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Browse Plants

Narrowed By:Uses: Beds and Borders + Moisture: Dry
Displaying 1 - 18 of 18 listings   Sort By: Sort
Agastache aurantiaca 'Just Peachy' Agastache aurantiaca 'Just Peachy'
('Just Peachy' hummingbird mint, 'Just Peachy' hyssop)
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Hardiness Zones: 1 2 3 4 5 6 7 8 9 10 11

A cultivar discovered at High Country Gardens in Santa Fe, New Mexico, this aromatic, water-wise perennial grows to 30 inches tall and 18 inches wide and features fine, mint-scented, gray-green leaves and spikes of tubular flowers in shades of  soft pink and peach from summer to early fall. The plant is hugely attractive to hummingbirds, hence its common name. It is resistant to heat and drought, and can be used in both mixed borders and containers.

Agastache aurantiaca 'Shades of Orange' Agastache aurantiaca 'Shades of Orange'
('Shades of Orange' hummingbird mint, 'Shades of Orange' hyssop)
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Hardiness Zones: 1 2 3 4 5 6 7 8 9 10 11

A cultivar discovered at High Country Gardens in Santa Fe, New Mexico, this aromatic, water-wise perennial grows to 30 inches tall and 18 inches wide and features fine, mint-scented, gray-green leaves and spikes of tubular flowers in shade of orange from mid-summer to fall. The plant is hugely attractive to hummingbirds, hence the common name.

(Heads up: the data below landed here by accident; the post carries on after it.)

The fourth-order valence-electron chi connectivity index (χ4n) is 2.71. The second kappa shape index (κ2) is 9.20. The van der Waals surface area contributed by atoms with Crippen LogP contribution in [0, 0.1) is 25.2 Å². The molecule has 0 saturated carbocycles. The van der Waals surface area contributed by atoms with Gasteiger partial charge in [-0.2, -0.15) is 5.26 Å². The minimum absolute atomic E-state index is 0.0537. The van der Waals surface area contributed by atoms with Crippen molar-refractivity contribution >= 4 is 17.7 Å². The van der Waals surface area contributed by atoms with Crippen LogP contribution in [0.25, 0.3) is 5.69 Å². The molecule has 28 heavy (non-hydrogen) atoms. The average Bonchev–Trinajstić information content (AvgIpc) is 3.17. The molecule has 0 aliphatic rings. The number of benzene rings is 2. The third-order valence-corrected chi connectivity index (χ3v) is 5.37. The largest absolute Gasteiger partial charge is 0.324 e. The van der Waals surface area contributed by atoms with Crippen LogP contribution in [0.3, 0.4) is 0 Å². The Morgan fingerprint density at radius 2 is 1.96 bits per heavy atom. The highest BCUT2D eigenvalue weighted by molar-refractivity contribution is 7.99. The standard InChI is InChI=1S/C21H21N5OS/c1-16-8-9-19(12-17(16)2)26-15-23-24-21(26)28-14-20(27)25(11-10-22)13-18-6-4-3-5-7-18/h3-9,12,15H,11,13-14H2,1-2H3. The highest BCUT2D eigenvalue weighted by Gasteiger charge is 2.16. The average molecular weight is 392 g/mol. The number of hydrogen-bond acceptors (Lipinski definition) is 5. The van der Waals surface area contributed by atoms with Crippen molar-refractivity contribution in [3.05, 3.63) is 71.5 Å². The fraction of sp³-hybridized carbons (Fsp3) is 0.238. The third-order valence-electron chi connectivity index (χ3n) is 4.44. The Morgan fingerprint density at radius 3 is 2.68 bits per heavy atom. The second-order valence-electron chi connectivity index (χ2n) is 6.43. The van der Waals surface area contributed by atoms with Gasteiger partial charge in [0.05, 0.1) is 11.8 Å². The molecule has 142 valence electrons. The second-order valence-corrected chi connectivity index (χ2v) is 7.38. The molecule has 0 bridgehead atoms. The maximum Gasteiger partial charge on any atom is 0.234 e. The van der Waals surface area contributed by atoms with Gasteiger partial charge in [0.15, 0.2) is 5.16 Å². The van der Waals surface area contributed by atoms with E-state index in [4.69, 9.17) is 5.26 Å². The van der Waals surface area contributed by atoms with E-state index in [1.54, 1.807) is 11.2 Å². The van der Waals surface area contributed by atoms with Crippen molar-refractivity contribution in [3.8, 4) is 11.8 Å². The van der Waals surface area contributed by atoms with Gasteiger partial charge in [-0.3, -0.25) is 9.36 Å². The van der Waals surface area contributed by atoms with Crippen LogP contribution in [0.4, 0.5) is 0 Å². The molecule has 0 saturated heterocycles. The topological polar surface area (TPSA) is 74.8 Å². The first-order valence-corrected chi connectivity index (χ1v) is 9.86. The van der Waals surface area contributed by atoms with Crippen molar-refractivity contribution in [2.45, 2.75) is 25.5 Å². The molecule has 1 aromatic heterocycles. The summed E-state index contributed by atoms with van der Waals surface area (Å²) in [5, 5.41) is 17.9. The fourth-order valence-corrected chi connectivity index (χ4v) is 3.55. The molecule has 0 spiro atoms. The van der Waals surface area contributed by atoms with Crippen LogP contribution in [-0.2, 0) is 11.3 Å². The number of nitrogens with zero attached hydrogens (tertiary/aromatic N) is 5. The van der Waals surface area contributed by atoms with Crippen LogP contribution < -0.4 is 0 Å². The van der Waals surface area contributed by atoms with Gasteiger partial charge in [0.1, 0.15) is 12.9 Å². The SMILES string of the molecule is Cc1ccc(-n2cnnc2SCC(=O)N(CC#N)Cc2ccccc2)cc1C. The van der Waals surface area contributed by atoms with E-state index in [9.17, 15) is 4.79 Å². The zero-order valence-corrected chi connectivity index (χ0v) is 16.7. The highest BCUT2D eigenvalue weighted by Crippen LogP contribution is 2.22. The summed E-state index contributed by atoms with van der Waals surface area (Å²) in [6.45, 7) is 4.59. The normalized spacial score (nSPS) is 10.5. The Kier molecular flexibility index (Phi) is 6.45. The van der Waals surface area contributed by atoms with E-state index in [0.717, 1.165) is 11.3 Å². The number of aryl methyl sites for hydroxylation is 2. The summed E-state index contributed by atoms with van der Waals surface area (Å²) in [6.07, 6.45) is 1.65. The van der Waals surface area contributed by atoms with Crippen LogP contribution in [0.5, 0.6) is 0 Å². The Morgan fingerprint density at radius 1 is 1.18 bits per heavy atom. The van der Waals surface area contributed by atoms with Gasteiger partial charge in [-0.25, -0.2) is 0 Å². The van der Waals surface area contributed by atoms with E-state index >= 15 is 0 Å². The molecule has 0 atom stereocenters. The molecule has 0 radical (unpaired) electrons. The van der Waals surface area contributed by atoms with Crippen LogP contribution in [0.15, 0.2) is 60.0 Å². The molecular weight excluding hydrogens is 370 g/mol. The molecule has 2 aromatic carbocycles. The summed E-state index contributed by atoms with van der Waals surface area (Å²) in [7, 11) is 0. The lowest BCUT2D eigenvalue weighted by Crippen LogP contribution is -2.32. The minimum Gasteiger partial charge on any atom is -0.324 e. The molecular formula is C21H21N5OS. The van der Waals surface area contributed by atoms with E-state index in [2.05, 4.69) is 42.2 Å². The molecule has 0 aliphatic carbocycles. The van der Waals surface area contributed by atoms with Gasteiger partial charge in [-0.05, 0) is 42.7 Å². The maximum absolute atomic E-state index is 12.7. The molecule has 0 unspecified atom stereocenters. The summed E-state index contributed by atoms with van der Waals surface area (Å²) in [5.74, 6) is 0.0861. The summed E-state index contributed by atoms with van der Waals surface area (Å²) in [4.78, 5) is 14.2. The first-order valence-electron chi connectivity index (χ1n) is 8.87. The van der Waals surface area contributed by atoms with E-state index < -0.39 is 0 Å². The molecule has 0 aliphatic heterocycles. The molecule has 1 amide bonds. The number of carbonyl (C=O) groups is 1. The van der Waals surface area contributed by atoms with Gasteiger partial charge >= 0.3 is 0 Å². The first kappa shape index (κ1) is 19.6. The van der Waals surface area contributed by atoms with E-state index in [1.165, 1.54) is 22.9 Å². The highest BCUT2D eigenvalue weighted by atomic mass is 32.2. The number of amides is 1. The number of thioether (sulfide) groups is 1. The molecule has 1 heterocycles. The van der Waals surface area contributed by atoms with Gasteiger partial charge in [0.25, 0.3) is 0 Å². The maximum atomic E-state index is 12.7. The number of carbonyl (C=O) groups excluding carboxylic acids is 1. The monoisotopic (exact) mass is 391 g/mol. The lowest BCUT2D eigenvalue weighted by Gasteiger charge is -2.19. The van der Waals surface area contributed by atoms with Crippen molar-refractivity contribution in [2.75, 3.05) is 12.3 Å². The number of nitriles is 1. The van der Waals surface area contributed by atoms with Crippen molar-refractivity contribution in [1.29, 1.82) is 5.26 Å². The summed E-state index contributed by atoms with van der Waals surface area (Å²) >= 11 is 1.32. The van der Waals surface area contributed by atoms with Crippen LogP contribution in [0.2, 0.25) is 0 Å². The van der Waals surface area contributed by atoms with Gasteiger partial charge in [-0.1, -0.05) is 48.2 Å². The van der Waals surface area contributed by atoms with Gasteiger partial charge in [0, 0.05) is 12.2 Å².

Antennaria spp. Antennaria spp.
(Pussy-toes, Cat's ears)
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Hardiness Zones: 1 2 3 4 5 6 7 8 9 10 11

Low-growing rosettes of long gray leaves covered in fine gray hairs and gray-white flowers in spring that resemble a cat's paw make Antennaria great plants for edging, pathways, or stone walls.

Artemisia ludoviciana Artemisia ludoviciana
(Western mugwort)
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Hardiness Zones: 1 2 3 4 5 6 7 8 9 10 11

This is a high-drama native. Its gracious, high-impact, powdery-white shrubby mounded foliage grows to 4 feet tall.

Bergenia cillata Bergenia cillata
(Hairy bergenia)
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Hardiness Zones: 1 2 3 4 5 6 7 8 9 10 11

This is the most drought-tolerant bergenia I’ve found and the only one that does well in Texas heat. The large, hairy, critter-resistant leaves do not resemble other members of this genus; they look more like hairy plates or giant African violet leaves—hence, it’s common name. Mature plants will send up 10-inch-long stems of white to pale pink flowers from spring to early summer, but the real reason to grow this plant is its remarkable foliage.
In cooler regions, hairy bergenia grows not only in the shade but also in full sun. It isn’t particular about soil type or pH. Divide plants every three to five years to keep them vigorous. -Jimmy Turner, Perennials for dry shade, Fine Gardening issue #133